What hits your eye as soon as you enter Manhattan’s Time Warner Center at Columbus Circle? For me, it’s the enormous bronze sculptures of Adam and Eve by famed South American artist, Fernando Botero.
As one gazes at the voluptuous form of Eve, in all her glory, does one think, “There’s a plus-size!” No! One simply accepts that this is – yet another – exciting and acceptable version of the female form. So why can’t we do this in real life?
Statue of Eve by Fernando Botero, Time Warner Center, Columbus Circle, Manhattan
THE TURNING POINT from a normal, healthy weight to an emphasis on slimness came at the beginning of the 20th century. Before this, a well-built figure was a sign of wealth and ample food provisions, while thinness meant poverty or lack of food. Curvy or hourglass figures were achieved with corsets and crinolines.
Three Graces by Raphael, 1505
THE ROARING TWENTIES and the era of the flapper meant America was moving further away from the celebrated female figure painted by Peter Paul Rubens in the 17th century. Now we had cropped hair, shorter hemlines and boy-like figures as the waist disappeared with loose-fitting garments.
The flapper in the Roaring Twenties
NOW IT’S MANY YEARS later and our obsession with thinness has reached an all-time high. Let’s take a look at a number of factors.
First: The corpulent female figure is now considered a lower class problem in the U.S. As education and income go up one is expected to maintain a slender frame. But there’s a double standard here because men are given much more latitude where weight is concerned – no matter how high they go on the economic and social ladder.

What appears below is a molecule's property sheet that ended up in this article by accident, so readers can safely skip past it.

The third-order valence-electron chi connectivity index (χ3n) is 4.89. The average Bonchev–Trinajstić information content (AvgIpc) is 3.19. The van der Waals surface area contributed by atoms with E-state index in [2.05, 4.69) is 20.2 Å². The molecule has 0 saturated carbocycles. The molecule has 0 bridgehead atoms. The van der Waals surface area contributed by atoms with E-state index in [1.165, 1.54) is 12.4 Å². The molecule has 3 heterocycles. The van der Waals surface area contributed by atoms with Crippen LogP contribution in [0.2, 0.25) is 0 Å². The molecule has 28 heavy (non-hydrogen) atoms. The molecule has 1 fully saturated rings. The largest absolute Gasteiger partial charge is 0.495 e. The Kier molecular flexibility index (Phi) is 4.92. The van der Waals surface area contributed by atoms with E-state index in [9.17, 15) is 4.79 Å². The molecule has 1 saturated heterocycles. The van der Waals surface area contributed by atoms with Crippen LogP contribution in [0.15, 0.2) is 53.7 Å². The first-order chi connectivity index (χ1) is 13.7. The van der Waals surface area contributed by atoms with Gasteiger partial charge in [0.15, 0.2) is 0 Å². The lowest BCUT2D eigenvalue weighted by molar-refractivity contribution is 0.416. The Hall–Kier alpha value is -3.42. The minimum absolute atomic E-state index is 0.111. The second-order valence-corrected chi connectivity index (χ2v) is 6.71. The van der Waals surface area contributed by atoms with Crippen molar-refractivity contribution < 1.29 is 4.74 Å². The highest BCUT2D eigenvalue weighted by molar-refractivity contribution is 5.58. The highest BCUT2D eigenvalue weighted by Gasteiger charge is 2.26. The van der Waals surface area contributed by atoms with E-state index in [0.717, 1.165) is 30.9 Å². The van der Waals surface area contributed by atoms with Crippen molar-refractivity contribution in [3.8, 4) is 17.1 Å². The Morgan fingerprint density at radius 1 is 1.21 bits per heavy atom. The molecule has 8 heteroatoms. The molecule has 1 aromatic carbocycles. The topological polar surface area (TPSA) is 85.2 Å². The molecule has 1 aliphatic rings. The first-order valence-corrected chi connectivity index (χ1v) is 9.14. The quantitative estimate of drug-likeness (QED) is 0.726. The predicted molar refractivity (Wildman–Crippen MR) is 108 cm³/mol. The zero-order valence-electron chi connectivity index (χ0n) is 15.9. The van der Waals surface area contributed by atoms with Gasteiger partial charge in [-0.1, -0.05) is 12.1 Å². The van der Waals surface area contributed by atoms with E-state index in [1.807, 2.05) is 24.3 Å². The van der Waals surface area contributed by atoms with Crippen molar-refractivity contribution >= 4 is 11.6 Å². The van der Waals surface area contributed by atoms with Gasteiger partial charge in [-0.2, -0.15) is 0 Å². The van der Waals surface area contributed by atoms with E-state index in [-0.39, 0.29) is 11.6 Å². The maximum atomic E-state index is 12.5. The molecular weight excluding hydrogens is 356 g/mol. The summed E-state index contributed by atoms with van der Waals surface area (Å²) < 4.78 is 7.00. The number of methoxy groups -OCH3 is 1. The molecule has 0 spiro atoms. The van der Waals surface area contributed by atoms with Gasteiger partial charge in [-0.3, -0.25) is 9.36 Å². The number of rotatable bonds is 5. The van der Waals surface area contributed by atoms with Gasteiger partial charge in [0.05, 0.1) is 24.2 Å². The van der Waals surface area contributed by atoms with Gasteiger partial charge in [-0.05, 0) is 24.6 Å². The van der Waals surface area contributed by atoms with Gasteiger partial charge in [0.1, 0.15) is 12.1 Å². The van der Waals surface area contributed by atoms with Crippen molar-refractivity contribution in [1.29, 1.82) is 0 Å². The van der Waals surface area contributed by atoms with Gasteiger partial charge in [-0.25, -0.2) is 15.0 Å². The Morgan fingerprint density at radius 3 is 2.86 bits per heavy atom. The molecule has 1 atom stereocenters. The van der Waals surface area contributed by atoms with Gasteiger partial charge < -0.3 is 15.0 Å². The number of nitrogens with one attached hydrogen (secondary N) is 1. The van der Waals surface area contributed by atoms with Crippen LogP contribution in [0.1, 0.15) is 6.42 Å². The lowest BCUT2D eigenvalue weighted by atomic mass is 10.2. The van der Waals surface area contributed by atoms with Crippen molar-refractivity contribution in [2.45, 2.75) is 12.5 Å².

This is particularly obvious in the business world where a male CEO is not questioned if he’s on the heavy side. But all top-ranking female executives know they must adhere to the “thin is in” rule.
Second: There is a huge disconnect between what one sees in the fashion world and the average American female. Numbers don’t lie, take a look:
No wonder grown females and teen-age girls are constantly at odds with their appearance.
WHERE ARE WE TODAY? Calvin Klein Inc. made a big stir in 2014 when it reported that it’s featuring the model, Myla Dalbesio, size 10, in a 2015 campaign. “Body diversity doesn’t mean size 2 and then a jump to 16 – there’s a middle ground,” she says. Wisely, the company does not use “plus-size” when describing Dalbesio.
FOOD FOR THOUGHT Here’s a link to the story behind Dove soap’s campaign for Real Beauty, a marketing effort launched in 2004 that features women in a range of sizes. http://www.dove.us/Social-Mission/campaign-for-real-beauty.aspx
MAY WE SUGGEST…
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